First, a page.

While Republican lawmakers and presidential candidates used the two-year anniversary of President Obama’s landmark health care overhaul to mock and ridicule the law, Democratic Congress John Yarmuth celebrated the reform and touted its benefits.
Supporters are highlighting an analysis prepared by the House Energy and Commerce Committee, which shows that the Affordable Care Act has allowed 2.5 million young adults to gain health insurance, saved 3.6 million seniors more than $2.1 billion on Medicare prescription drug costs and protected more than 100 million Americans against abuses of the insurance industry such as preexisting condition clauses.
Yarmuth says the vast majority of his constituents wanted to eliminate and lower the barriers to health care services and cost, adding the president’s overhaul is succeeding in doing that.
“Two years ago, we made history by enacting a health care law that guarantees affordable health care to every citizen, reins in costs, broadens consumer choice, lifts the burden from small businesses, and ultimately lowers the national debt,” Yarmuth said in a news release. “I was proud to vote for the law then, and I am even prouder now that we are seeing the results: Hundreds of thousands of Louisvillians have new access to essential care, seniors are paying far less for prescriptions, young people who couldn’t get insurance before have it now, and thousands of children are no longer being denied coverage because of a pre-existing condition.”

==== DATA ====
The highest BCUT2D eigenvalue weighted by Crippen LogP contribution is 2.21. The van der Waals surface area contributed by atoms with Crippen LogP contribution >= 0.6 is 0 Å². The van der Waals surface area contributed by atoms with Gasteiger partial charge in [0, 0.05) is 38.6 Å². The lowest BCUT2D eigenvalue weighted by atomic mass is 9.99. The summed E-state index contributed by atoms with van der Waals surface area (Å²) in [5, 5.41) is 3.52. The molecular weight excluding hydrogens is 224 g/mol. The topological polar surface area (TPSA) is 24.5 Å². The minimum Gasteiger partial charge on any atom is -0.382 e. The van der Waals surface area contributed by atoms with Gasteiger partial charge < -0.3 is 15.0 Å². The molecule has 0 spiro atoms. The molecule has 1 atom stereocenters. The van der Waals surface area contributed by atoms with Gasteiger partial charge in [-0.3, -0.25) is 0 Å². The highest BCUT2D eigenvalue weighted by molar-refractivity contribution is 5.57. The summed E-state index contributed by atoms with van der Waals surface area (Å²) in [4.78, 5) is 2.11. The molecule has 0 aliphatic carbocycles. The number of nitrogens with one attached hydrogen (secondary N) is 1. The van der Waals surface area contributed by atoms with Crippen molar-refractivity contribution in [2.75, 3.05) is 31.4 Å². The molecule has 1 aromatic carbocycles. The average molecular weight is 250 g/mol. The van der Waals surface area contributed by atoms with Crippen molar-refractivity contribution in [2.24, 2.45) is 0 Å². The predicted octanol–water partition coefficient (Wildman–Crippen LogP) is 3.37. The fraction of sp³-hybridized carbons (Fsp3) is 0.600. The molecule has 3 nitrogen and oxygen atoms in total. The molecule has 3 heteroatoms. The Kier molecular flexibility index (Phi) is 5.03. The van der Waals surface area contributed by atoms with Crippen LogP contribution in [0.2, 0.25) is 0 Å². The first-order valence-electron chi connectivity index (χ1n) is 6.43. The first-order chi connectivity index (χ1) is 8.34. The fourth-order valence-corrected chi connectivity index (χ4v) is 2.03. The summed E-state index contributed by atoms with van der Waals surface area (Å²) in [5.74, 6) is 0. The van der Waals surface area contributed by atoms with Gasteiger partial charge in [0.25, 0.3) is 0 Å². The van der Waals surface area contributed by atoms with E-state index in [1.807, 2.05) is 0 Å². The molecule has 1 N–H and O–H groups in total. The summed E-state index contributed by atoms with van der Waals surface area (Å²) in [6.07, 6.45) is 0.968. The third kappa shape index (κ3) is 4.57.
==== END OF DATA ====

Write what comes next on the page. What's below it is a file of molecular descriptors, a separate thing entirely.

Mr. Obama’s critics, however, have said the law has added burdensome regulation and will increase premiums for the average family plan by $2,100, despite the president’s promise that it would lower costs.
In a Courier-Journal editorial, Senate Minority Leader Mitch McConnell, R-Ky., called for the repeal of “Obamacare” and said it is having disastrous affects on Kentuckians.
Political observers have questioned why during an election year the president decided against marking the anniversary of what many call the chief legislative accomplishment of his administration. In response, the White House has said Mr. Obama is “looking beyond past battles”, but GOP operatives have suggested he is ashamed of the legislation.
The U.S. Supreme Court is scheduled to hear a legal challenge to the healthcare law beginning next Monday.